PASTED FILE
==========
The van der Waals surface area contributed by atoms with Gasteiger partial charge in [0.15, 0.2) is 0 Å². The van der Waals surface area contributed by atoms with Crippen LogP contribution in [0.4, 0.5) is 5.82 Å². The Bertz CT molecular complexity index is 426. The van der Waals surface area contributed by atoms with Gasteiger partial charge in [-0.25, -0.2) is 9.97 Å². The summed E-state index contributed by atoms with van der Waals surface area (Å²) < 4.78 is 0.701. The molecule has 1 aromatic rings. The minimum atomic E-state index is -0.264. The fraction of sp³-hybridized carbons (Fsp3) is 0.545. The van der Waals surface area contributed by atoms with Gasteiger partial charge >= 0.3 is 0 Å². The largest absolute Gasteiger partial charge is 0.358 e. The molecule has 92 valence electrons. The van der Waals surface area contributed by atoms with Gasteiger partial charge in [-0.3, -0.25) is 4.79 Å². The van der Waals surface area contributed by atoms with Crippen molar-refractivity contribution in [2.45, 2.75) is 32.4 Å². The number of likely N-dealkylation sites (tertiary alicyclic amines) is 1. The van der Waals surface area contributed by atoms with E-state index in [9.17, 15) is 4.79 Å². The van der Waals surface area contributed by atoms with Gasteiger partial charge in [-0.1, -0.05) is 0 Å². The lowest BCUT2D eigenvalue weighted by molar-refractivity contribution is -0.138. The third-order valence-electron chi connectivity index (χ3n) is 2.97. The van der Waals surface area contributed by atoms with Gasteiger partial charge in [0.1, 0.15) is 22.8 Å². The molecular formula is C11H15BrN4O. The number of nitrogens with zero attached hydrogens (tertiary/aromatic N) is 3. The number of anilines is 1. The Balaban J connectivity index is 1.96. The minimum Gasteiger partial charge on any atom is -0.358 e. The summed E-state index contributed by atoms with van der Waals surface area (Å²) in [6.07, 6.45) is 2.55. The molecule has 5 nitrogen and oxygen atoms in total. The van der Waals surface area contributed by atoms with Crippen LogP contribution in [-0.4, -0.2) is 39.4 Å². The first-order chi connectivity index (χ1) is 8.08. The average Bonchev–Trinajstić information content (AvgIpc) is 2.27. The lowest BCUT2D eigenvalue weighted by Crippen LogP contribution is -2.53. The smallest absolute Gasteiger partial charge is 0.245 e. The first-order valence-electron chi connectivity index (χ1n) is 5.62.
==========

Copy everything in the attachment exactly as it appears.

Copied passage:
The van der Waals surface area contributed by atoms with Gasteiger partial charge in [0.15, 0.2) is 0 Å². The van der Waals surface area contributed by atoms with Crippen LogP contribution in [0.4, 0.5) is 5.82 Å². The Bertz CT molecular complexity index is 426. The van der Waals surface area contributed by atoms with Gasteiger partial charge in [-0.25, -0.2) is 9.97 Å². The summed E-state index contributed by atoms with van der Waals surface area (Å²) < 4.78 is 0.701. The molecule has 1 aromatic rings. The minimum atomic E-state index is -0.264. The fraction of sp³-hybridized carbons (Fsp3) is 0.545. The van der Waals surface area contributed by atoms with Gasteiger partial charge >= 0.3 is 0 Å². The largest absolute Gasteiger partial charge is 0.358 e. The molecule has 92 valence electrons. The van der Waals surface area contributed by atoms with Gasteiger partial charge in [-0.3, -0.25) is 4.79 Å². The van der Waals surface area contributed by atoms with Crippen molar-refractivity contribution in [2.45, 2.75) is 32.4 Å². The number of likely N-dealkylation sites (tertiary alicyclic amines) is 1. The van der Waals surface area contributed by atoms with E-state index in [9.17, 15) is 4.79 Å². The van der Waals surface area contributed by atoms with Gasteiger partial charge in [-0.1, -0.05) is 0 Å². The lowest BCUT2D eigenvalue weighted by molar-refractivity contribution is -0.138. The third-order valence-electron chi connectivity index (χ3n) is 2.97. The van der Waals surface area contributed by atoms with Gasteiger partial charge in [0.1, 0.15) is 22.8 Å². The molecular formula is C11H15BrN4O. The number of nitrogens with zero attached hydrogens (tertiary/aromatic N) is 3. The number of anilines is 1. The Balaban J connectivity index is 1.96. The minimum Gasteiger partial charge on any atom is -0.358 e. The summed E-state index contributed by atoms with van der Waals surface area (Å²) in [6.07, 6.45) is 2.55. The molecule has 5 nitrogen and oxygen atoms in total. The van der Waals surface area contributed by atoms with Crippen LogP contribution in [-0.4, -0.2) is 39.4 Å². The first-order chi connectivity index (χ1) is 8.08. The average Bonchev–Trinajstić information content (AvgIpc) is 2.27. The lowest BCUT2D eigenvalue weighted by Crippen LogP contribution is -2.53. The smallest absolute Gasteiger partial charge is 0.245 e. The first-order valence-electron chi connectivity index (χ1n) is 5.62.